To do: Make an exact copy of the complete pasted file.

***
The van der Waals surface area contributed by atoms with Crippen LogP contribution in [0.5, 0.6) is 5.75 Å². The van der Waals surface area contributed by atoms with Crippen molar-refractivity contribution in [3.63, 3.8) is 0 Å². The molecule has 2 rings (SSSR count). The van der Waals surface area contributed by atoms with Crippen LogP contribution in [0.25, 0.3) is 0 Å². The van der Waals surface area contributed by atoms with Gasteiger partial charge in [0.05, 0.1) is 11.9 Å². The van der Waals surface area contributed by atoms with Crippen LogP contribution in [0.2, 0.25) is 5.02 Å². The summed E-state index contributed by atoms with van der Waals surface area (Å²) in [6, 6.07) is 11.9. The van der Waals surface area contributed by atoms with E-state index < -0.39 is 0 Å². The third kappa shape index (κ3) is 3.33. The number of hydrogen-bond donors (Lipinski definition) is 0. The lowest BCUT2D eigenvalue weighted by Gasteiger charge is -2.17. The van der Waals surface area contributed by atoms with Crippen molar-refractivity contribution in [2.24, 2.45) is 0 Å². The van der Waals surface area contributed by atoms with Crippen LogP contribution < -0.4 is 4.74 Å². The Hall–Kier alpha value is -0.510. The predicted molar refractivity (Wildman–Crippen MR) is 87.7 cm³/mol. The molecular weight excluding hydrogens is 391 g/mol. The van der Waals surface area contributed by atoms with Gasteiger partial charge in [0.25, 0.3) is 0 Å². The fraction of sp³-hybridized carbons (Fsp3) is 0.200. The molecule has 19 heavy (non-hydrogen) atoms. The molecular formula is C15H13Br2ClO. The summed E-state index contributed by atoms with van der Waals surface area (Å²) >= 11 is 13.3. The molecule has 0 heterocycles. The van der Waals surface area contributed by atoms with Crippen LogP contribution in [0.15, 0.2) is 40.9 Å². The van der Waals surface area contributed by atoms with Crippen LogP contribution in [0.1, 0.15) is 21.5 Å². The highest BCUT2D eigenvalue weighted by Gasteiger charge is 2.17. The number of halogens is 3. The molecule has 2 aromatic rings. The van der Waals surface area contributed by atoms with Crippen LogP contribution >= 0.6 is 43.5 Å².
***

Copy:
The van der Waals surface area contributed by atoms with Crippen LogP contribution in [0.5, 0.6) is 5.75 Å². The van der Waals surface area contributed by atoms with Crippen molar-refractivity contribution in [3.63, 3.8) is 0 Å². The molecule has 2 rings (SSSR count). The van der Waals surface area contributed by atoms with Crippen LogP contribution in [0.25, 0.3) is 0 Å². The van der Waals surface area contributed by atoms with Gasteiger partial charge in [0.05, 0.1) is 11.9 Å². The van der Waals surface area contributed by atoms with Crippen LogP contribution in [0.2, 0.25) is 5.02 Å². The summed E-state index contributed by atoms with van der Waals surface area (Å²) in [6, 6.07) is 11.9. The van der Waals surface area contributed by atoms with E-state index < -0.39 is 0 Å². The third kappa shape index (κ3) is 3.33. The number of hydrogen-bond donors (Lipinski definition) is 0. The lowest BCUT2D eigenvalue weighted by Gasteiger charge is -2.17. The van der Waals surface area contributed by atoms with Crippen molar-refractivity contribution in [2.24, 2.45) is 0 Å². The van der Waals surface area contributed by atoms with Crippen LogP contribution < -0.4 is 4.74 Å². The Hall–Kier alpha value is -0.510. The predicted molar refractivity (Wildman–Crippen MR) is 87.7 cm³/mol. The molecular weight excluding hydrogens is 391 g/mol. The van der Waals surface area contributed by atoms with Gasteiger partial charge in [0.25, 0.3) is 0 Å². The fraction of sp³-hybridized carbons (Fsp3) is 0.200. The molecule has 19 heavy (non-hydrogen) atoms. The molecular formula is C15H13Br2ClO. The summed E-state index contributed by atoms with van der Waals surface area (Å²) >= 11 is 13.3. The molecule has 0 heterocycles. The van der Waals surface area contributed by atoms with Crippen LogP contribution in [0.15, 0.2) is 40.9 Å². The van der Waals surface area contributed by atoms with Crippen LogP contribution in [0.1, 0.15) is 21.5 Å². The highest BCUT2D eigenvalue weighted by Gasteiger charge is 2.17. The number of halogens is 3. The molecule has 2 aromatic rings. The van der Waals surface area contributed by atoms with Crippen LogP contribution >= 0.6 is 43.5 Å².